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Home Brew Forums > Home Brewing Beer > Fermentation & Yeast > Stir plate effectiveness concern-maybe too small of a stir bar?

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Old 03-11-2011, 02:05 PM   #11
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Does anyone see an issues with using one like this?

http://www.coleparmer.com/catalog/product_view.asp?sku=0476518

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Old 03-11-2011, 06:17 PM   #12
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I use 2L starters and I bought my stir bar from e-bay for around $5.00 each. It's 50mm with that ring in the middle of it. Good vortex, but noisy. A good noisy though. It lets me know it is still spinning.

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Old 03-11-2011, 07:49 PM   #13
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Someone explain to me how you get gas exchange in a starter after fermentation begins. It sounds like utter nonsense to me.

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Old 03-11-2011, 07:55 PM   #14
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Unless your starter is airtight (and it shouldn't be) then gas exchange is going to happen. CO2 will leak out and air will leak in trying to equalize the gasses inside of your starter container.

That and the yeast being forced to stay in suspension are what make a stirplate great for growing massive amounts of yeast.

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Old 03-11-2011, 08:10 PM   #15
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Unless your starter is airtight (and it shouldn't be) then gas exchange is going to happen. CO2 will leak out and air will leak in trying to equalize the gasses inside of your starter container.

That and the yeast being forced to stay in suspension are what make a stirplate great for growing massive amounts of yeast.
I do believe that forcing the yeast to stay in suspension works, I do not believe that appreciable amounts of oxygen can diffuse into the headspace over the starter while CO2 is billowing out of it.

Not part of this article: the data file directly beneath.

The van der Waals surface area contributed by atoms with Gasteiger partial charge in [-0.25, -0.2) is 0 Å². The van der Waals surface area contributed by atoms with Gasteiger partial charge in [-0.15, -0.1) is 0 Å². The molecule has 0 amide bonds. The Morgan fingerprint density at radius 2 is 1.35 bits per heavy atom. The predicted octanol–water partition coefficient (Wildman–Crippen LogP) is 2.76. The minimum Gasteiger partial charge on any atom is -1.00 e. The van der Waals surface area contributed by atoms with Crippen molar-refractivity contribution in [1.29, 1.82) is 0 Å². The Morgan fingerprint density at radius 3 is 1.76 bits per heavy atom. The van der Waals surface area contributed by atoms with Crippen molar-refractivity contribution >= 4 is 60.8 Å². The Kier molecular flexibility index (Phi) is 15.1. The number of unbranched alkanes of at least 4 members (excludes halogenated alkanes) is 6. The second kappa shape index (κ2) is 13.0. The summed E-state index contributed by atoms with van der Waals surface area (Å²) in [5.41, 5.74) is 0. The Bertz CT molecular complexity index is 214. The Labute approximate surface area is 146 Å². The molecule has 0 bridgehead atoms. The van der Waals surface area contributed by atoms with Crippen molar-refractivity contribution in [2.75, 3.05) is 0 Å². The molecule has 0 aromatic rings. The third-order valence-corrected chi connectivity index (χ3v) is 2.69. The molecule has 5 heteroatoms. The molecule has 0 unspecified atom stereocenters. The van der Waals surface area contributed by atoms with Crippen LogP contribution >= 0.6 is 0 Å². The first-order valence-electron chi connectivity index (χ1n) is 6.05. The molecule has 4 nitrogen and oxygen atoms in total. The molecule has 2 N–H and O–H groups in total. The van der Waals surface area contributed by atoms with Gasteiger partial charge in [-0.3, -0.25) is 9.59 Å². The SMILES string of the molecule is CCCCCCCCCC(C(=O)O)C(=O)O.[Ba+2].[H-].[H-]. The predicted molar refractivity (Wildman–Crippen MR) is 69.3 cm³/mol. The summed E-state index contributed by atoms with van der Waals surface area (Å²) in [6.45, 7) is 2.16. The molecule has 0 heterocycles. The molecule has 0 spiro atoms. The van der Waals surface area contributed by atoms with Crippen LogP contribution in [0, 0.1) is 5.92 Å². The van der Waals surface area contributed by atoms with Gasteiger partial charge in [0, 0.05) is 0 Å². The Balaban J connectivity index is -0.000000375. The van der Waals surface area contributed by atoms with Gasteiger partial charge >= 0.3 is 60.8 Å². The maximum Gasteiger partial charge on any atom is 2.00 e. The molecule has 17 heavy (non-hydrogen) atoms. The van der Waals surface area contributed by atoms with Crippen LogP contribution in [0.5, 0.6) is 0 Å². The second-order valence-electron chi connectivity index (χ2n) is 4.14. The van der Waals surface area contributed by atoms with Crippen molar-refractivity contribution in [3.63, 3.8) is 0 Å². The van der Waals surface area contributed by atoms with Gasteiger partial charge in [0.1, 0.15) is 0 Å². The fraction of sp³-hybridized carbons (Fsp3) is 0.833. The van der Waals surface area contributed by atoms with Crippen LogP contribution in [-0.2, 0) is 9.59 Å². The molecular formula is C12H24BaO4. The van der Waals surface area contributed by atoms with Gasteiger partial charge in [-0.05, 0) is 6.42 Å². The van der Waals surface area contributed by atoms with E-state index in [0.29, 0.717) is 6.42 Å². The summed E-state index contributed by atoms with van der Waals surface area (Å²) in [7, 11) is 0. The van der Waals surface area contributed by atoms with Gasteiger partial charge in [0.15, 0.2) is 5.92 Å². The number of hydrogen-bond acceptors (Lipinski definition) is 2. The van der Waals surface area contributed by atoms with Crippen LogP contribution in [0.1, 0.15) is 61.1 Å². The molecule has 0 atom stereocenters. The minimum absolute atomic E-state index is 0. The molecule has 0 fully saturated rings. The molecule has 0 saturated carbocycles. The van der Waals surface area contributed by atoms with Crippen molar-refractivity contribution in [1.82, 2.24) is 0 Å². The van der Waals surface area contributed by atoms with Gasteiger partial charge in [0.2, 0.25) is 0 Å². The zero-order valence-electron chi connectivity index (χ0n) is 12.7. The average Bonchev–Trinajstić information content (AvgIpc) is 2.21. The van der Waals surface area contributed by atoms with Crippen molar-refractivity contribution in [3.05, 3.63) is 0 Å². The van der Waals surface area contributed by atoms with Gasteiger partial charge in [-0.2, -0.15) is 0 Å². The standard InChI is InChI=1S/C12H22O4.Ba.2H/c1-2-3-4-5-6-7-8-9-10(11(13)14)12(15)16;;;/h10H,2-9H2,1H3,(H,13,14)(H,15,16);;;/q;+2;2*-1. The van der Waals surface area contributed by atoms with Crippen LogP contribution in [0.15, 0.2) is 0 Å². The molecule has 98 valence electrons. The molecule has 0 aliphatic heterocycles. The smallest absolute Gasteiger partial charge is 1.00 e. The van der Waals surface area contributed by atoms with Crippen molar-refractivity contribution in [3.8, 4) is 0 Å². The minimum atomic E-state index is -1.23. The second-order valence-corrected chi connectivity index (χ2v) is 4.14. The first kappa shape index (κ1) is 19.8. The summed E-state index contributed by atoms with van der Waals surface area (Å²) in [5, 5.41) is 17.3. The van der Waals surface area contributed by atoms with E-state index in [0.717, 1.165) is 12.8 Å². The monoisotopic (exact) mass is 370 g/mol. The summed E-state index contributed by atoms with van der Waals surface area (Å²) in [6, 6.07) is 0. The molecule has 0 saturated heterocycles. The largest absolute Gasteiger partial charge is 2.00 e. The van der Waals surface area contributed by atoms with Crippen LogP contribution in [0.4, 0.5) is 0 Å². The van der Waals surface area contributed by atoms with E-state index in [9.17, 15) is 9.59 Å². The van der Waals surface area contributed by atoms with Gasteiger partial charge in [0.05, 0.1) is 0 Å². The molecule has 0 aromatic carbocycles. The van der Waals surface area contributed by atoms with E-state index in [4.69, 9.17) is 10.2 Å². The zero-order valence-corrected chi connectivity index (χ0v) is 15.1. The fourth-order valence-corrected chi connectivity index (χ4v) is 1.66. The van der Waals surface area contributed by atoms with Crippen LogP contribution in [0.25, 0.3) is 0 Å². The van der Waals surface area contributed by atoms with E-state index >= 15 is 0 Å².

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Old 03-15-2011, 02:01 PM   #16
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Regarding the air exchange...you would know by the amount of yeast you grow. There is a substantial difference in yeast growth with the addition of O2. But, if your aluminum foil so loosely attached to the neck of the flask, you will indeed get that exchange.

However, if you want to turbo charge the yeast growth - place your flask on a stir plate and feed air via an aquarium pump and sterile filter. BIG DIFFERENCE. In fact, make sure you add a few drops of anti-foam or you risk the yeast foaming over, even with a strong vortex! And, if you step up the starter for a second time (I use a 4L Erlenmeyer) the ferment will be over in 18 hours or less (double your anti-foam or keep the paper towels handy.)

A friend turned me on to this and geez was he right.

If you need a stir bar, check out www.stirbars.com

I bought a 3 inch one and if your stir plate can handle it, you can push anything.

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Old 03-15-2011, 04:54 PM   #17
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Originally Posted by Pivovar_Koucky View Post
Someone explain to me how you get gas exchange in a starter after fermentation begins. It sounds like utter nonsense to me.